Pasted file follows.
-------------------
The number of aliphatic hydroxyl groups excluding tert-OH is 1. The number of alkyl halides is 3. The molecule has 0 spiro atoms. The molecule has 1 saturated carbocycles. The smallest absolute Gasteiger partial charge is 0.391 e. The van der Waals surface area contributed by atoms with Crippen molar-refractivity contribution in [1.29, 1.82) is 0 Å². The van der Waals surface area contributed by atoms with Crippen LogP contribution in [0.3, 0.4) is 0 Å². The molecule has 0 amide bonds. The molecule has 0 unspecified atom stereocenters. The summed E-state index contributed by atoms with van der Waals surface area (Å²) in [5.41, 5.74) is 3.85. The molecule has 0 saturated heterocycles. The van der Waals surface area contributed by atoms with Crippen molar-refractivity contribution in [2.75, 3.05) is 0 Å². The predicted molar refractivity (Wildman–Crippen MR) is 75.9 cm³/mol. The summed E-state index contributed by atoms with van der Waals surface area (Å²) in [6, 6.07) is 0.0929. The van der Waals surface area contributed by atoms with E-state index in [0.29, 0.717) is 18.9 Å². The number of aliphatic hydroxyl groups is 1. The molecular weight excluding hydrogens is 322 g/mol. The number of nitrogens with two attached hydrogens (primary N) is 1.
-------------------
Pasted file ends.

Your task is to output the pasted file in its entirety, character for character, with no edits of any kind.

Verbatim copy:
The number of aliphatic hydroxyl groups excluding tert-OH is 1. The number of alkyl halides is 3. The molecule has 0 spiro atoms. The molecule has 1 saturated carbocycles. The smallest absolute Gasteiger partial charge is 0.391 e. The van der Waals surface area contributed by atoms with Crippen molar-refractivity contribution in [1.29, 1.82) is 0 Å². The van der Waals surface area contributed by atoms with Crippen LogP contribution in [0.3, 0.4) is 0 Å². The molecule has 0 amide bonds. The molecule has 0 unspecified atom stereocenters. The summed E-state index contributed by atoms with van der Waals surface area (Å²) in [5.41, 5.74) is 3.85. The molecule has 0 saturated heterocycles. The van der Waals surface area contributed by atoms with Crippen molar-refractivity contribution in [2.75, 3.05) is 0 Å². The predicted molar refractivity (Wildman–Crippen MR) is 75.9 cm³/mol. The summed E-state index contributed by atoms with van der Waals surface area (Å²) in [6, 6.07) is 0.0929. The van der Waals surface area contributed by atoms with E-state index in [0.29, 0.717) is 18.9 Å². The number of aliphatic hydroxyl groups is 1. The molecular weight excluding hydrogens is 322 g/mol. The number of nitrogens with two attached hydrogens (primary N) is 1.